Notable Tracks – Supermodel, Love Galore (feat. Travis Scott)
6. Lorde – Melodrama
A lot of people’s pick for album of the year rightfully so, Melodrama, similarly to SZA’s Ctrl, manifests a vulnerable but artful encapsulation of emotions like no other; The synesthesia that Lorde talks about experiencing in her songwriting process is articulated and shared with us listeners like never before. I’m not the biggest fan of him, and frankly, I think his work is a bit overrated, but Jack Antonoff’s co-production and songwriting on Melodrama proved me wrong. This album felt more gloomy than Heroine, more grieving, but maintained that distinct pop sound that Lorde has been able to perfect and claim as her own. Her incomprehensible rise to fame, with the personality, fears, and desires that she as a human being has, are displayed beautifully and thematically from start to finish. For Steven and I, a lot of the tracks never stuck with us permanently. But the overall project, and the culmination of these tracks, themes, and moods, easily makes a spot in our top 10.
Notable Tracks: Green Light, The Louvre, Writer in the Dark
5. Joey Bada$$ – ALL AMERIKKKAN BADA$$
Joey’s conscious rap album is full of anthems, thought provokers, and homages to his 90s-esque beginnings. Joey rose to the occasion here, and honed his frustration and anger at the state of America just at the right time on this early 2017 record. The Ice Cube tributing title, the provocative album cover, and the topics of his songs – they all really hit home. The depth of Joey’s overlaying message is not as deep as, say Kendrick Lamar’s, but the album is exciting and exhillerating. Joey is able to keep up with his successful debut, B4.DA.$$, and still push forward with his lyrical integrity. But had he reached the poetic heights of Kendrick, or anywhere close, this could’ve made its way up to our album of the year.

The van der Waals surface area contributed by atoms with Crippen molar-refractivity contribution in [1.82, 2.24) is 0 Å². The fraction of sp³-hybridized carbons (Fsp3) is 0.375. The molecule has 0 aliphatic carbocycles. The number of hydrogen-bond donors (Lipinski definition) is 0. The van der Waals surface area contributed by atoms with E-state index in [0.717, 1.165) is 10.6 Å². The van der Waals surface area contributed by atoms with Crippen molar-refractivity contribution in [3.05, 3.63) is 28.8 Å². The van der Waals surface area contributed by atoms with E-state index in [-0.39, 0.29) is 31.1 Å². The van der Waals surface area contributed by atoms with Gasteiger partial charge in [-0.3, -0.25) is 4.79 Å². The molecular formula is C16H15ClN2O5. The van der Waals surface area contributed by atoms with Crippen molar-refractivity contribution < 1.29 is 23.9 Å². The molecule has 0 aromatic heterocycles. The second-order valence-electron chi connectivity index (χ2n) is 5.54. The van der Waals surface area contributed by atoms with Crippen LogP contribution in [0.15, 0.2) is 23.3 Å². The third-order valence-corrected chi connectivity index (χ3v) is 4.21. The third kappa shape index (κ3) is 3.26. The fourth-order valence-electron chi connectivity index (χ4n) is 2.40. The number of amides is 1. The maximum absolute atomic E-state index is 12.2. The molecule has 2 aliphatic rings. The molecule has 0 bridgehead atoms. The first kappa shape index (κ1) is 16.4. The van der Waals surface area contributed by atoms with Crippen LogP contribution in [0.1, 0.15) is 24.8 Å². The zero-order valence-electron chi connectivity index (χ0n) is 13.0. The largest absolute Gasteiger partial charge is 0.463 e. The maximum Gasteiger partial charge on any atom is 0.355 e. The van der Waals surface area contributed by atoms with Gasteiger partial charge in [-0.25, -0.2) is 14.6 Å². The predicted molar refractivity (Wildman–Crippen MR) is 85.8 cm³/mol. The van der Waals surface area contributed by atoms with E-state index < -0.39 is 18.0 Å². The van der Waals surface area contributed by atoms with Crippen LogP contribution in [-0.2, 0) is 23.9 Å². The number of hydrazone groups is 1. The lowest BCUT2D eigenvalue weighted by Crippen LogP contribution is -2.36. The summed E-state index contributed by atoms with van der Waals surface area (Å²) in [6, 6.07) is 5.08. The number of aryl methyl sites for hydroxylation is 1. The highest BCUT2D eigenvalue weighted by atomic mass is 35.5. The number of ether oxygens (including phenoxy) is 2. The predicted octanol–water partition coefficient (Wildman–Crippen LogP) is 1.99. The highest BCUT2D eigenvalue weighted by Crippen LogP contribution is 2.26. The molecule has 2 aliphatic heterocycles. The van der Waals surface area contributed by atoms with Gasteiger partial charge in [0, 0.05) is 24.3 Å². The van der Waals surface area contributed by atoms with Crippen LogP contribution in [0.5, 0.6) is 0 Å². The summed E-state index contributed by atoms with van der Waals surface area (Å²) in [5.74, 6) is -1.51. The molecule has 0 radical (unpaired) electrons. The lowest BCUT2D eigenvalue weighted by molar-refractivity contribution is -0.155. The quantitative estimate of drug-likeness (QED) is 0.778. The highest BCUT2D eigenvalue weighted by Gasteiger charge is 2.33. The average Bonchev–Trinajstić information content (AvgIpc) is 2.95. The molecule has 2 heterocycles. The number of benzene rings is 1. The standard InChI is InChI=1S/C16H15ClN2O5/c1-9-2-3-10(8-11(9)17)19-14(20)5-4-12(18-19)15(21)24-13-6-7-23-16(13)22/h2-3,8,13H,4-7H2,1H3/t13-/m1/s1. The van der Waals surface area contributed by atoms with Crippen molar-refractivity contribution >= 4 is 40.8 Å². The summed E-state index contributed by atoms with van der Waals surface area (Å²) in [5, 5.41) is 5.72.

Notable Tracks: Devestated, Land of the Free, Rockabye Baby, Super Predator, Amerikkkan Idol
4. Tyler, the Creator – Flower Boy
How bout this album, huh? I mean, what a comeback. The fuzzy, overwhelming production from his previous project, CHERRYBOMB, in our minds, was going to mark the downfall of Tyler’s musical presence in the rap world. It seemed that Tyler was starting to focus his ambitions too much on this attempt at a unique production style that simply didn’t work. Instead, he came back with this luscious album, more colorful and graceful than literally anything he’s ever done. Tyler’s soft side is not a letdown. It’s rich, its fun, and was such a refreshing and relieving listen from him.
Notable Tracks: See You Again, Boredom, Garden Shed, 911/ Mr. Lonely
3. BROCKHAMPTON – SATURATION, SATURATION II
BROCKHAMPTON proved to us that quantity can coincide with quality with their never-ending 2017 projects. Their fresh lens and deliverance of topics that had never found a place in hip hop of this magnitude, accompanied by extremely catchy and effective production, is a huge breath of fresh air in the hip hop world. You could say that because of their large group, they can provide different sounds and moods on a plethora of tracks. But each side of them is as appealing as ever, and they never lose their bold unconventionality. Unfortunately, this week will be the last album under BROCKHAMPTON (as far as we know), with SATURATION III set to be their final release on December 15th, but keep an eye out on all these guys; we hope they grow to be the future of hip hop.
Notable Tracks: HEAT, QUEER, JUNKY, SUMMER, SUNNY
2. Kendrick Lamar – DAMN.